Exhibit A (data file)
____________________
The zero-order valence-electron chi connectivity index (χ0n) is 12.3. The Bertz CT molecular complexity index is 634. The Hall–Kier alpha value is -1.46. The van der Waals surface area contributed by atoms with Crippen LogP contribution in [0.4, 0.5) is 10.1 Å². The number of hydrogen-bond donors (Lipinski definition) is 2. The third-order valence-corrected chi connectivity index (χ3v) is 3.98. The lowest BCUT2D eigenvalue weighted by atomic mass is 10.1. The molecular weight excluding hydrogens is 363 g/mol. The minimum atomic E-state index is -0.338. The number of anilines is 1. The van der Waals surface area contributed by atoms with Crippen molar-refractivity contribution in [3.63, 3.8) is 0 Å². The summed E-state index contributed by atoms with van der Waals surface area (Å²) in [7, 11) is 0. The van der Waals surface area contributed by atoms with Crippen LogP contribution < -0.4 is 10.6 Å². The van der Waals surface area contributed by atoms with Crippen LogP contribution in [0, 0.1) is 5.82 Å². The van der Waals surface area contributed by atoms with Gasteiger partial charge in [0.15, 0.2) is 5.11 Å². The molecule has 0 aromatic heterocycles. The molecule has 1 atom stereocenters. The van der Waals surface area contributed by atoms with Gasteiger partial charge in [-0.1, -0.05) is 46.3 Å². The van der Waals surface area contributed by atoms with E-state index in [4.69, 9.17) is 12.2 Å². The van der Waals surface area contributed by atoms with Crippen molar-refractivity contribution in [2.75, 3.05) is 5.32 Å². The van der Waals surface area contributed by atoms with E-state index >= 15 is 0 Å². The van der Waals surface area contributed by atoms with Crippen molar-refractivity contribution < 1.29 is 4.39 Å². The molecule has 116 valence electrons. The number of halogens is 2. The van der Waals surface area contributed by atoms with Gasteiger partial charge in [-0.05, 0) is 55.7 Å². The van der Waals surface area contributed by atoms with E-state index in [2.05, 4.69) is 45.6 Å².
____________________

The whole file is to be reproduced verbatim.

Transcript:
The zero-order valence-electron chi connectivity index (χ0n) is 12.3. The Bertz CT molecular complexity index is 634. The Hall–Kier alpha value is -1.46. The van der Waals surface area contributed by atoms with Crippen LogP contribution in [0.4, 0.5) is 10.1 Å². The number of hydrogen-bond donors (Lipinski definition) is 2. The third-order valence-corrected chi connectivity index (χ3v) is 3.98. The lowest BCUT2D eigenvalue weighted by atomic mass is 10.1. The molecular weight excluding hydrogens is 363 g/mol. The minimum atomic E-state index is -0.338. The number of anilines is 1. The van der Waals surface area contributed by atoms with Crippen molar-refractivity contribution in [3.63, 3.8) is 0 Å². The summed E-state index contributed by atoms with van der Waals surface area (Å²) in [7, 11) is 0. The van der Waals surface area contributed by atoms with Crippen LogP contribution < -0.4 is 10.6 Å². The van der Waals surface area contributed by atoms with Crippen LogP contribution in [0, 0.1) is 5.82 Å². The van der Waals surface area contributed by atoms with Gasteiger partial charge in [0.15, 0.2) is 5.11 Å². The molecule has 0 aromatic heterocycles. The molecule has 1 atom stereocenters. The van der Waals surface area contributed by atoms with Gasteiger partial charge in [-0.1, -0.05) is 46.3 Å². The van der Waals surface area contributed by atoms with E-state index in [4.69, 9.17) is 12.2 Å². The van der Waals surface area contributed by atoms with Crippen molar-refractivity contribution in [2.75, 3.05) is 5.32 Å². The van der Waals surface area contributed by atoms with E-state index >= 15 is 0 Å². The van der Waals surface area contributed by atoms with Crippen molar-refractivity contribution < 1.29 is 4.39 Å². The molecule has 116 valence electrons. The number of halogens is 2. The van der Waals surface area contributed by atoms with Gasteiger partial charge in [-0.05, 0) is 55.7 Å². The van der Waals surface area contributed by atoms with E-state index in [2.05, 4.69) is 45.6 Å².